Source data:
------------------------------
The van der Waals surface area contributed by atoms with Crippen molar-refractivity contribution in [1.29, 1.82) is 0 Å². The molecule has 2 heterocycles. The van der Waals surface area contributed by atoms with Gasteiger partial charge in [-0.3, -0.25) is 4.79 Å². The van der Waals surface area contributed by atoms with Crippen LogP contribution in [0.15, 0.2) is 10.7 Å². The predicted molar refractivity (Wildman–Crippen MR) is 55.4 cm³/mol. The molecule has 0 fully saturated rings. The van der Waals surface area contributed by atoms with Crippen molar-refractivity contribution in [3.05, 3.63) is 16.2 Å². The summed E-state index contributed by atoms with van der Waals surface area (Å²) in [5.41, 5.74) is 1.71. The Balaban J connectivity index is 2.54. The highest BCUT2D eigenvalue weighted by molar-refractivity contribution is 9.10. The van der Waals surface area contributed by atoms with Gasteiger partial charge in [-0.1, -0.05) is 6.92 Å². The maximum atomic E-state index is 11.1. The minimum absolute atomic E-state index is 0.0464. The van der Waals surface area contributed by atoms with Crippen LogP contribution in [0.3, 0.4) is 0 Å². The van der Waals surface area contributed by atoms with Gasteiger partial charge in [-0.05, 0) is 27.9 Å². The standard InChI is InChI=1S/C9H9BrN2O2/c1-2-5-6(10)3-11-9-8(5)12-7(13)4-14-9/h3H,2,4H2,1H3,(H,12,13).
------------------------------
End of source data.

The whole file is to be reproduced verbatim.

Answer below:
The van der Waals surface area contributed by atoms with Crippen molar-refractivity contribution in [1.29, 1.82) is 0 Å². The molecule has 2 heterocycles. The van der Waals surface area contributed by atoms with Gasteiger partial charge in [-0.3, -0.25) is 4.79 Å². The van der Waals surface area contributed by atoms with Crippen LogP contribution in [0.15, 0.2) is 10.7 Å². The predicted molar refractivity (Wildman–Crippen MR) is 55.4 cm³/mol. The molecule has 0 fully saturated rings. The van der Waals surface area contributed by atoms with Crippen molar-refractivity contribution in [3.05, 3.63) is 16.2 Å². The summed E-state index contributed by atoms with van der Waals surface area (Å²) in [5.41, 5.74) is 1.71. The Balaban J connectivity index is 2.54. The highest BCUT2D eigenvalue weighted by molar-refractivity contribution is 9.10. The van der Waals surface area contributed by atoms with Gasteiger partial charge in [-0.1, -0.05) is 6.92 Å². The maximum atomic E-state index is 11.1. The minimum absolute atomic E-state index is 0.0464. The van der Waals surface area contributed by atoms with Crippen LogP contribution in [0.3, 0.4) is 0 Å². The van der Waals surface area contributed by atoms with Gasteiger partial charge in [-0.05, 0) is 27.9 Å². The standard InChI is InChI=1S/C9H9BrN2O2/c1-2-5-6(10)3-11-9-8(5)12-7(13)4-14-9/h3H,2,4H2,1H3,(H,12,13).